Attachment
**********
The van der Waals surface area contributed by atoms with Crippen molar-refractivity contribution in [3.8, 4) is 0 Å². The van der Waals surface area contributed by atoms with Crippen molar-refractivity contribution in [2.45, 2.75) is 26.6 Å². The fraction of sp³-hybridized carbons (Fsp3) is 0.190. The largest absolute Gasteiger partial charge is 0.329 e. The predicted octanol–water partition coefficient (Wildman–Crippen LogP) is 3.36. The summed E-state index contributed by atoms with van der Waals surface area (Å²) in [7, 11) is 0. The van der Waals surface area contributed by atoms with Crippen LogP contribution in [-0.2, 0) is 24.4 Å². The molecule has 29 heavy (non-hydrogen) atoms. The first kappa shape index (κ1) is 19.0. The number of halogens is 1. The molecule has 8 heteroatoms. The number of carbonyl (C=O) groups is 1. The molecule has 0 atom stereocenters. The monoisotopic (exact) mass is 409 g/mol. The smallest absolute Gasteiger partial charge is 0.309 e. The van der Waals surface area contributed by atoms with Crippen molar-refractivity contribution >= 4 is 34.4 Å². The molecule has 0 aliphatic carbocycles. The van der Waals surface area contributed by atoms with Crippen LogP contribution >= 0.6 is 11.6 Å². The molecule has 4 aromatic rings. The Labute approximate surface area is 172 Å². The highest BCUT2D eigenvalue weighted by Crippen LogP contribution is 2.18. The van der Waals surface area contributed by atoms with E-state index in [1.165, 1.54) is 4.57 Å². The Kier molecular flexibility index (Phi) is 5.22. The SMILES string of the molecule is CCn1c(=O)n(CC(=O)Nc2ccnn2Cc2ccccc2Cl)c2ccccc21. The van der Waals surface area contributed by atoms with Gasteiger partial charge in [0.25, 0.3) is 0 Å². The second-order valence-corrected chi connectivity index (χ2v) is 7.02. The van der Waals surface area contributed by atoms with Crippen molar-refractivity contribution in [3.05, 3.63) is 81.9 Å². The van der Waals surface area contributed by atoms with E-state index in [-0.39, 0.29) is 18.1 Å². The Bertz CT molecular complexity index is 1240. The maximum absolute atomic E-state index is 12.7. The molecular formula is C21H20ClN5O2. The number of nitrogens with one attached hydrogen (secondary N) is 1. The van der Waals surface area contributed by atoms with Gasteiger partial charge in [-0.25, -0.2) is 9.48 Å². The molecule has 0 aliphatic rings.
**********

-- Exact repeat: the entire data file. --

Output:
The van der Waals surface area contributed by atoms with Crippen molar-refractivity contribution in [3.8, 4) is 0 Å². The van der Waals surface area contributed by atoms with Crippen molar-refractivity contribution in [2.45, 2.75) is 26.6 Å². The fraction of sp³-hybridized carbons (Fsp3) is 0.190. The largest absolute Gasteiger partial charge is 0.329 e. The predicted octanol–water partition coefficient (Wildman–Crippen LogP) is 3.36. The summed E-state index contributed by atoms with van der Waals surface area (Å²) in [7, 11) is 0. The van der Waals surface area contributed by atoms with Crippen LogP contribution in [-0.2, 0) is 24.4 Å². The molecule has 29 heavy (non-hydrogen) atoms. The first kappa shape index (κ1) is 19.0. The number of halogens is 1. The molecule has 8 heteroatoms. The number of carbonyl (C=O) groups is 1. The molecule has 0 atom stereocenters. The monoisotopic (exact) mass is 409 g/mol. The smallest absolute Gasteiger partial charge is 0.309 e. The van der Waals surface area contributed by atoms with Crippen molar-refractivity contribution >= 4 is 34.4 Å². The molecule has 0 aliphatic carbocycles. The van der Waals surface area contributed by atoms with Crippen LogP contribution >= 0.6 is 11.6 Å². The molecule has 4 aromatic rings. The Labute approximate surface area is 172 Å². The highest BCUT2D eigenvalue weighted by Crippen LogP contribution is 2.18. The van der Waals surface area contributed by atoms with E-state index in [1.165, 1.54) is 4.57 Å². The Kier molecular flexibility index (Phi) is 5.22. The SMILES string of the molecule is CCn1c(=O)n(CC(=O)Nc2ccnn2Cc2ccccc2Cl)c2ccccc21. The van der Waals surface area contributed by atoms with Gasteiger partial charge in [0.25, 0.3) is 0 Å². The second-order valence-corrected chi connectivity index (χ2v) is 7.02. The van der Waals surface area contributed by atoms with Crippen molar-refractivity contribution in [3.05, 3.63) is 81.9 Å². The van der Waals surface area contributed by atoms with E-state index in [-0.39, 0.29) is 18.1 Å². The Bertz CT molecular complexity index is 1240. The maximum absolute atomic E-state index is 12.7. The molecular formula is C21H20ClN5O2. The number of nitrogens with one attached hydrogen (secondary N) is 1. The van der Waals surface area contributed by atoms with Gasteiger partial charge in [-0.25, -0.2) is 9.48 Å². The molecule has 0 aliphatic rings.